MB connect line mbCONNECT24, mymbCONNECT24
1. EXECUTIVE SUMMARY
- MB connect line mbCONNECT24, mymbCONNECT24
- CVSS v3 7.8
- ATTENTION: Exploitable remotely/low skill level to exploit
- Vendor: MB connect line
- Equipment: mymbCONNECT24, mbCONNECT24
- Vulnerabilities: MB Improper Privilege Management, Server-side Request Forgery (SSRF), Cross-site Scripting, Uncontrolled Resource Consumption, Open Redirect, Insecure Default Initialization of Resource, PHP Remote File Inclusion, Use of Hard-coded Credentials, Exposure of Sensitive Information to an Unauthorized Actor, Files or Directories Accessible to External Parties
2. RISK EVALUATION
Successful exploitation of these vulnerabilities could allow a remote attacker to gain unauthorized access to arbitrary information or allow remote code execution.
3. TECHNICAL DETAILS
3.1 AFFECTED PRODUCTS
The following products and versions are affected:
- mymbCONNECT24 v2.6.1 and prior
- mbCONNECT24 v2.6.1 and prior
3.2 VULNERABILITY OVERVIEW
Improper access validation may allow a logged-in user to see devices in an account to which they should not have access.
Improper access validation may allow a logged-in user to kill web2go sessions in an account to which they should not have access.
There is a SSRF issue in the LDAP access check, allowing an attacker to scan for open ports.
There is an XSS issue in the redirect.php, allowing an attacker to inject code via a get parameter.
Improper access validation may allow a logged-in user to see devices in the account to which they should not have access.
There is a SSRF issue in the MySQL access check, allowing an attacker to scan for open ports and gain information about credentials.
There is an unused function that allows an authenticated attacker to use up all available IPs of an account, preventing the creation of new devices and users.
There is an unauthenticated open redirect in the redirect.php.
There is a SSRF issue in the HA module allowing an unauthenticated attacker to scan for open ports.
There is an incomplete XSS filter allowing an attacker to inject specially crafted malicious code into the page.
There is an outdated and unused component, which may allow malicious input of active code.
Brute force detection is disabled by default on the login page.
3.2.13 IMPROPER CONTROL OF FILENAME FOR INCLUDE/REQUIRE STATEMENT IN PHP PROGRAM (‘PHP REMOTE FILE INCLUSION’) CWE-98
An attacker can read arbitrary JSON files via local file inclusion.
The software uses a secure password for database access, but this password is shared between instances.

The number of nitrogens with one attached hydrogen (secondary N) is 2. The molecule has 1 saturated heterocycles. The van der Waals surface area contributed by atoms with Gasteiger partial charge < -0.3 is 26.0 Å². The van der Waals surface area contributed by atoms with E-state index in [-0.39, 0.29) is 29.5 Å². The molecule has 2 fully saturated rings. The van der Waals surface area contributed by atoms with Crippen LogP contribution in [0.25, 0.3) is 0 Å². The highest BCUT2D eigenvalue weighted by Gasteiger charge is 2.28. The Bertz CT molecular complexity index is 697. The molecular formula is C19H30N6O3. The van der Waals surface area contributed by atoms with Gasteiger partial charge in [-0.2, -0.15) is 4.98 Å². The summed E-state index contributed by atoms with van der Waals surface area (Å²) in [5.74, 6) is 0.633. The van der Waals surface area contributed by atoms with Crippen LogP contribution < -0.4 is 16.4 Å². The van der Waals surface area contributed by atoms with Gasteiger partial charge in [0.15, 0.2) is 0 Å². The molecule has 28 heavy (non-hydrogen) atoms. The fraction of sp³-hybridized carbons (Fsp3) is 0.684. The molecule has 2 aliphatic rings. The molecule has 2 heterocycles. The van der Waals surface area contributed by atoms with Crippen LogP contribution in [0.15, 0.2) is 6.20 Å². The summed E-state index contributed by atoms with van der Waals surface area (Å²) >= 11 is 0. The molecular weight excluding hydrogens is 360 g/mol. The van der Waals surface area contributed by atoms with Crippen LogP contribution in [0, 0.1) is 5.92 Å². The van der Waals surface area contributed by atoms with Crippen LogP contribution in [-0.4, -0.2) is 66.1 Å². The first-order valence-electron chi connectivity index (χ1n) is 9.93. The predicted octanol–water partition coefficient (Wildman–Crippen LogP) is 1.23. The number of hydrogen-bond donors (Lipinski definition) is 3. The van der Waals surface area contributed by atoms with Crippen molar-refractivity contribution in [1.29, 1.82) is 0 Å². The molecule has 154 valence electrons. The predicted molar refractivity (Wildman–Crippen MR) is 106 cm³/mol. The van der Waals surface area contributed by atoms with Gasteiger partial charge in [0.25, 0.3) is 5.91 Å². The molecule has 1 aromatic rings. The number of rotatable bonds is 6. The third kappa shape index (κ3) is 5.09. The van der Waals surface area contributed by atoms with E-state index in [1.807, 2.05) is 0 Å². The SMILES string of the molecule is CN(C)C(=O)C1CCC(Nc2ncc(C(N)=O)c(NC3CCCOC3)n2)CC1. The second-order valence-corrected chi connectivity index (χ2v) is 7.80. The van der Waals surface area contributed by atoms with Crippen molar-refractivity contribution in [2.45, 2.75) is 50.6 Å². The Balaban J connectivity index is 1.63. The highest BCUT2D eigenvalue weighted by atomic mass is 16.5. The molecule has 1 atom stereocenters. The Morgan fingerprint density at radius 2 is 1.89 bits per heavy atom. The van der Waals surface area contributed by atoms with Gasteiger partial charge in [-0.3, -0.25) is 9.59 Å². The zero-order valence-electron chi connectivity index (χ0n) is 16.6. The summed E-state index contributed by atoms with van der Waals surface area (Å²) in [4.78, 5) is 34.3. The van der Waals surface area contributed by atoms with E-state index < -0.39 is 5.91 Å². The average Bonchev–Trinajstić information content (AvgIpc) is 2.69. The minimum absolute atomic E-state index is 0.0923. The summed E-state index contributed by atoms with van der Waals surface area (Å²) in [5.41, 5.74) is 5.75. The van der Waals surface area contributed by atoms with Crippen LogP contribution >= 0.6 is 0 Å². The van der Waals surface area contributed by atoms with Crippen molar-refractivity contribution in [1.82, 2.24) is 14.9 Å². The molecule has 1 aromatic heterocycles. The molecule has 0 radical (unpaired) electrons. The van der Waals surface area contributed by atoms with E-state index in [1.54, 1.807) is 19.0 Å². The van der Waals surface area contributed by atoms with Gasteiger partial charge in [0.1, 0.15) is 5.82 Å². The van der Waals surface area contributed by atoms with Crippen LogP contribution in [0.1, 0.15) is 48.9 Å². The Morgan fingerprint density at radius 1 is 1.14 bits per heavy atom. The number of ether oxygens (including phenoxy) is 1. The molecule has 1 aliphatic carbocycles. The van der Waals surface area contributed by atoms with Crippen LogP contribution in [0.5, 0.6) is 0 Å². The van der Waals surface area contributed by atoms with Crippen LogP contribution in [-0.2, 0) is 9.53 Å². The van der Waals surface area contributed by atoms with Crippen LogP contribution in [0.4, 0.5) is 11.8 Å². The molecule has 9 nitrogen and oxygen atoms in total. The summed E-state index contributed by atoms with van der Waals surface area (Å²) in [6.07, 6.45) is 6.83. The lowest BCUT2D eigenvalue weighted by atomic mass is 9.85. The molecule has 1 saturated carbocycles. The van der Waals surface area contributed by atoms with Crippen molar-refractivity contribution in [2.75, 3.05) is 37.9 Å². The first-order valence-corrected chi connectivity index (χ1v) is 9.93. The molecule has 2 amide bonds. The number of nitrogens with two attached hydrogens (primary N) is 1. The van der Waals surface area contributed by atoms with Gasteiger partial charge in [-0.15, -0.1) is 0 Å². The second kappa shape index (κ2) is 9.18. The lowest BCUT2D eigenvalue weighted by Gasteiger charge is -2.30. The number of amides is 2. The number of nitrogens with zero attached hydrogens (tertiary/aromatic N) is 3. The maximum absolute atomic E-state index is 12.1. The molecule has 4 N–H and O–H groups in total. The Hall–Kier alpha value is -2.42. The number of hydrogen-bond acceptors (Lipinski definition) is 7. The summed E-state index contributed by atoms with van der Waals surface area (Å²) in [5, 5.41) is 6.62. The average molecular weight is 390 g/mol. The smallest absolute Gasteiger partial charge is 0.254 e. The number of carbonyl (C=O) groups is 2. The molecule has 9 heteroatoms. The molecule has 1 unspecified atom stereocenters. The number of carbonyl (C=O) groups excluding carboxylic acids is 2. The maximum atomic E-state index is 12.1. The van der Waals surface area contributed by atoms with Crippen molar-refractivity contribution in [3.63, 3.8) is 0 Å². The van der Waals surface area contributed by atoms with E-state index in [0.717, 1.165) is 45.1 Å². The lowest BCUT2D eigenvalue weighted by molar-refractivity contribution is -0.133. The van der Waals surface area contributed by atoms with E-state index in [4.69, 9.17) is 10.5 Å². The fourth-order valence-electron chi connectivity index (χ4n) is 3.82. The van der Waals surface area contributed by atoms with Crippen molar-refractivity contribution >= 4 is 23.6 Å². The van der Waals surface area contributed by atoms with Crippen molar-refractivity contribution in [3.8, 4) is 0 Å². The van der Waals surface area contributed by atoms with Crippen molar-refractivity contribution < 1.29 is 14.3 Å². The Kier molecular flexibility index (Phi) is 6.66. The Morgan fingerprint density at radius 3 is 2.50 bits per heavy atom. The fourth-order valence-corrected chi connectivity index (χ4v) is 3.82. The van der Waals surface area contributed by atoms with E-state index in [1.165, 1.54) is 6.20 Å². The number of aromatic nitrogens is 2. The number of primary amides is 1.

An incomplete filter applied to a database response allows an authenticated attacker to gain non-public information about other users and devices in the account.
There is a self XSS issue with a crafted cookie in the login page.
Improper access validation may allow a logged-in user to kill web2go sessions in the account to which they should not have access.
There is a local privilege escalation from the www-data account to the root account.
- CRITICAL INFRASTRUCTURE SECTORS: Critical Manufacturing
- COUNTRIES/AREAS DEPLOYED: Worldwide
- COMPANY HEADQUARTERS LOCATION: Germany
OTORIO reported these vulnerabilities to CISA.
MB connect line recommends users update mymbCONNECT24 and mbCONNECT24 to Version 2.71 or higher to mitigate many of these vulnerabilities. A future release will include mitigations for the remaining vulnerabilities found in CVE-2020-35567, CVE-2020-35565, and CVE-2020-35561.
Until a patch can be released, the following mitigations are recommended by MB connect line:
- CVE-2020-35565: Activate bruteforce detection via Security → Fail2Ban → WebLogin
- CVE-2020-35561: Avoid vulnerable open ports on the LAN side of the server by using a firewall solution
Additional details can be found on MB connect line’s website.
CISA recommends users take defensive measures to minimize the risk of exploitation of this vulnerability. Specifically, users should:
- Minimize network exposure for all control system devices and/or systems, and ensure that they are not accessible from the Internet.
- Locate control system networks and remote devices behind firewalls, and isolate them from the business network.
- When remote access is required, use secure methods, such as Virtual Private Networks (VPNs), recognizing VPNs may have vulnerabilities and should be updated to the most current version available. Also recognize VPN is only as secure as the connected devices.
CISA reminds organizations to perform proper impact analysis and risk assessment prior to deploying defensive measures.
CISA also provides a section for control systems security recommended practices on the ICS webpage on us-cert.cisa.gov. Several recommended practices are available for reading and download, including Improving Industrial Control Systems Cybersecurity with Defense-in-Depth Strategies.
Additional mitigation guidance and recommended practices are publicly available on the ICS webpage on us-cert.cisa.gov in the Technical Information Paper, ICS-TIP-12-146-01B–Targeted Cyber Intrusion Detection and Mitigation Strategies.
Organizations observing any suspected malicious activity should follow their established internal procedures and report their findings to CISA for tracking and correlation against other incidents.
CISA also recommends users take the following measures to protect themselves from social engineering attacks:
- Do not click web links or open unsolicited attachments in email messages.
- Refer to Recognizing and Avoiding Email Scams for more information on avoiding email scams.
- Refer to Avoiding Social Engineering and Phishing Attacks for more information on social engineering attacks.
No known public exploits specifically target these vulnerabilities.